The product is a physical item that people purchase and take ownership of,to satisfy a specific need. A Service (provision) is an economic activity where the buyer does not generally obtain exclusive ownership of the thing being purchased.
We want to own stuff. It feels good, right? From mans early days we've measured our wealth by how much of anything we owned; a key principle of the materialism philosophy. It does make sense: anything you need, you buy to own it. Until the point when you have too much of it or it's just impractical: most people do not buy planes to fly from A to B, they buy a plane ticket for the trip; we do not buy roads to travel on, we pay road fees [taxes?] instead. We buy cars while we actually need to be transported on demand with specific conditions. Every item you own needs to be maintained, serviced, stored, cleaned, dusted off and so on - it takes some part of your focus. You can buy ingredients for a dinner and make it yourself, or you can go to the restaurant and order something to be prepared for you. The result is the same: lovely meal, satisfaction.
Software is a typical example: it's a digital commodity, yet for years it was treated like a physical product. A big software license deal for hundreds and thousands of users can have a single DVD physical form, just like a single user deal. It's difficult to imagine a single DVD or thumb drive can have so much value. It's also a limiting factor for the case for on-demand use, or any evaluation process. For these reasons, the SaaS model was born: subscription instead of ownership. It took off like wildfire (figure 1).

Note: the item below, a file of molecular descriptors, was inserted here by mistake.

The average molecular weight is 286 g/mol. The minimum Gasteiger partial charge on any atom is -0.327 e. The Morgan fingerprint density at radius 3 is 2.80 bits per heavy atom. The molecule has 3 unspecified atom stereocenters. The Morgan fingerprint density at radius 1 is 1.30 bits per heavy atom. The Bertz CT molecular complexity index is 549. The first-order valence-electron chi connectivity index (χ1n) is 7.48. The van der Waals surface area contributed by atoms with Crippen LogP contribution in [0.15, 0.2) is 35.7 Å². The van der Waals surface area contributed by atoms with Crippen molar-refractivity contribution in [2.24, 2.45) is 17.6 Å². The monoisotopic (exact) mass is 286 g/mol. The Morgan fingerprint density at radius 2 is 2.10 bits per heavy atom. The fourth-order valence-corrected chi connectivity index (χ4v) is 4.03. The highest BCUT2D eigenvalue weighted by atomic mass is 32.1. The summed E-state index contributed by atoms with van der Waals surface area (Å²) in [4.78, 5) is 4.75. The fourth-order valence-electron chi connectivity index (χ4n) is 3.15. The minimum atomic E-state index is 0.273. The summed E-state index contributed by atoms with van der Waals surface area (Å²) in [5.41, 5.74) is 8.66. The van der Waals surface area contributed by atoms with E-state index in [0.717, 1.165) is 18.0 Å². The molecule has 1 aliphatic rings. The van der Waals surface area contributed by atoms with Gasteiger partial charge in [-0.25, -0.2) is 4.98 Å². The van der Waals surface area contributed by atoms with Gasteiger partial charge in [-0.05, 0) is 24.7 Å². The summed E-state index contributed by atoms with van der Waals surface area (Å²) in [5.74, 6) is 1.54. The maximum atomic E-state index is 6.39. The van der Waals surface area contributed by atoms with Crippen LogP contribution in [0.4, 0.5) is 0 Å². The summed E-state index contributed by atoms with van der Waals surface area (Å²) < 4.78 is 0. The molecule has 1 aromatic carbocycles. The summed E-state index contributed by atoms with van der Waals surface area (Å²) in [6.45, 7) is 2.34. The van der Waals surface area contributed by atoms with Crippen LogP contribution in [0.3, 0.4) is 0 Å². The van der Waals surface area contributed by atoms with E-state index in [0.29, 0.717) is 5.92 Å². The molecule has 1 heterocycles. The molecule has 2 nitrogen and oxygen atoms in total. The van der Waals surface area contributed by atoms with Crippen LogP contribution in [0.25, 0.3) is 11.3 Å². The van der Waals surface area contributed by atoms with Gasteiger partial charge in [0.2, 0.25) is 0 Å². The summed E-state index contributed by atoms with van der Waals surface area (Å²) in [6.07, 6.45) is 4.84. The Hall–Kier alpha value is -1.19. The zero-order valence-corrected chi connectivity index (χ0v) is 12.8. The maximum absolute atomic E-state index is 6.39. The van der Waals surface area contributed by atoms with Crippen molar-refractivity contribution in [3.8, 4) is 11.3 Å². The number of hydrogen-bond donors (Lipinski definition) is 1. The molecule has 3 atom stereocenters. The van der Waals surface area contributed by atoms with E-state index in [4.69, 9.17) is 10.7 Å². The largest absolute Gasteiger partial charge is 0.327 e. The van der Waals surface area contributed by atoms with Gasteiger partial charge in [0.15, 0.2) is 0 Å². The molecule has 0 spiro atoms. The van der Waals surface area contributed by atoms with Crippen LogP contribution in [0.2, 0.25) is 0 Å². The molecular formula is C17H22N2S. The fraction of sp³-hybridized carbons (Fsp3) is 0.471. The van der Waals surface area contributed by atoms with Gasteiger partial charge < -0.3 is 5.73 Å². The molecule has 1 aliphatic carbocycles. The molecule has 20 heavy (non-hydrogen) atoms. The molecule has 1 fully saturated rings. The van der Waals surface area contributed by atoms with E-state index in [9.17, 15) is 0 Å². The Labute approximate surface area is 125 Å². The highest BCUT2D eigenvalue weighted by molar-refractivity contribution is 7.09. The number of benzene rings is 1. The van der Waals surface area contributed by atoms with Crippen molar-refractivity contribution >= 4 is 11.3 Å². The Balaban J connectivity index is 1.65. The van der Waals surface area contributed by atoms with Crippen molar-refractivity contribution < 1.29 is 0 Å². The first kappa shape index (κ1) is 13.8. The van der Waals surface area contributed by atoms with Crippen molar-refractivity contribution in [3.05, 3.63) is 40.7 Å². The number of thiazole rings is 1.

Which is better?
There is no clear choice between a product or a service, it all depends on the problem you are solving. There are many aspects to that choice:
a product may be easier to scale up, as you can always hire or outsource more resources;
a service can be more demanding, with a risk of quality degradation following the scaling up process;
a product, once shipped, can not be changed in any significant way;
a service can be modified in every way and introduced to a customer overnight;
a product can bear a much higher price point;
a service, being ongoing, means cost in general is more affordable.
Actually, it's both
Each product or service is purchased with the intent to fulfill a specific need. Even art and antiques have an aesthetic purpose to live up to. To meet customer expectations, the right combination of product and service is needed. As customer expectations grow and become more complex, it's getting harder to meet them all with a single product or service. We used to buy just a phone, merely a screen, some buttons and electronics packed inside, a more or less appealing box. The only contract needed was the one with the cellphone operator. Now phones have evolved into multi-purpose communication and management devices, performing many other functions than voice calls. With the mobile app ecosystem blooming, many more services became available on phones, opening up new business models, SaaS especially.
A whole ecosystem of products and services is required to fulfill most of these expectations.